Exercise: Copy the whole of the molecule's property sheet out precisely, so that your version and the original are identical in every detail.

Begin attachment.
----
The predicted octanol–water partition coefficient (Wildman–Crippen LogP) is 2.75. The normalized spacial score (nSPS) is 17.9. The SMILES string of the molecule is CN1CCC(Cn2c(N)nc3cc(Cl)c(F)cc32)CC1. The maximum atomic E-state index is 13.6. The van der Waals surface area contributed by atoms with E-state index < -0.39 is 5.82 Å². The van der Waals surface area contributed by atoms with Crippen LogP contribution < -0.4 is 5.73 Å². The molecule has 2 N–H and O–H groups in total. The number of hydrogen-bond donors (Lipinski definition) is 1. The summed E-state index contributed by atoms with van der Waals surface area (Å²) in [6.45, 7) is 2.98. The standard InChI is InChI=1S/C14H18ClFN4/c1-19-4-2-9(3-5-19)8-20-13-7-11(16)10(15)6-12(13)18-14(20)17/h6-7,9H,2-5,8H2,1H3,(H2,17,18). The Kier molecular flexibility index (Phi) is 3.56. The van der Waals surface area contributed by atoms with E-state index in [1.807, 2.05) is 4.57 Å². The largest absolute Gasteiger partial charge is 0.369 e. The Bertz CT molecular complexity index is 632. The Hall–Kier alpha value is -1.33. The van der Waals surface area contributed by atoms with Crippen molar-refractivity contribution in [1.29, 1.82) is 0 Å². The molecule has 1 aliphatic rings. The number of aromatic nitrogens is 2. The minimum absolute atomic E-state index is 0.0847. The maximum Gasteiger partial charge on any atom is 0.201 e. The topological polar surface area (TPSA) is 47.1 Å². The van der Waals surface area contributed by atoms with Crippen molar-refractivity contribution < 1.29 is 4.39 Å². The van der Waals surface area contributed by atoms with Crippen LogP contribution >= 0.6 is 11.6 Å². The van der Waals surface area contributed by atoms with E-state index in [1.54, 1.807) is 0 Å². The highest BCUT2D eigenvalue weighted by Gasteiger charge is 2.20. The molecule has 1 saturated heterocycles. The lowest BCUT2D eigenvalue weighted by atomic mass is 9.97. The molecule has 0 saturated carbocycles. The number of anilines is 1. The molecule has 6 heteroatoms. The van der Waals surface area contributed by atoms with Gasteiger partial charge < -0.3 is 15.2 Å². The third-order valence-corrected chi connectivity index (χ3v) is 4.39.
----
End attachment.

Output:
The predicted octanol–water partition coefficient (Wildman–Crippen LogP) is 2.75. The normalized spacial score (nSPS) is 17.9. The SMILES string of the molecule is CN1CCC(Cn2c(N)nc3cc(Cl)c(F)cc32)CC1. The maximum atomic E-state index is 13.6. The van der Waals surface area contributed by atoms with E-state index < -0.39 is 5.82 Å². The van der Waals surface area contributed by atoms with Crippen LogP contribution < -0.4 is 5.73 Å². The molecule has 2 N–H and O–H groups in total. The number of hydrogen-bond donors (Lipinski definition) is 1. The summed E-state index contributed by atoms with van der Waals surface area (Å²) in [6.45, 7) is 2.98. The standard InChI is InChI=1S/C14H18ClFN4/c1-19-4-2-9(3-5-19)8-20-13-7-11(16)10(15)6-12(13)18-14(20)17/h6-7,9H,2-5,8H2,1H3,(H2,17,18). The Kier molecular flexibility index (Phi) is 3.56. The van der Waals surface area contributed by atoms with E-state index in [1.807, 2.05) is 4.57 Å². The largest absolute Gasteiger partial charge is 0.369 e. The Bertz CT molecular complexity index is 632. The Hall–Kier alpha value is -1.33. The van der Waals surface area contributed by atoms with Crippen molar-refractivity contribution in [1.29, 1.82) is 0 Å². The molecule has 1 aliphatic rings. The number of aromatic nitrogens is 2. The minimum absolute atomic E-state index is 0.0847. The maximum Gasteiger partial charge on any atom is 0.201 e. The topological polar surface area (TPSA) is 47.1 Å². The van der Waals surface area contributed by atoms with Crippen molar-refractivity contribution < 1.29 is 4.39 Å². The van der Waals surface area contributed by atoms with Crippen LogP contribution >= 0.6 is 11.6 Å². The van der Waals surface area contributed by atoms with E-state index in [1.54, 1.807) is 0 Å². The highest BCUT2D eigenvalue weighted by Gasteiger charge is 2.20. The molecule has 1 saturated heterocycles. The lowest BCUT2D eigenvalue weighted by atomic mass is 9.97. The molecule has 0 saturated carbocycles. The number of anilines is 1. The molecule has 6 heteroatoms. The van der Waals surface area contributed by atoms with Gasteiger partial charge < -0.3 is 15.2 Å². The third-order valence-corrected chi connectivity index (χ3v) is 4.39.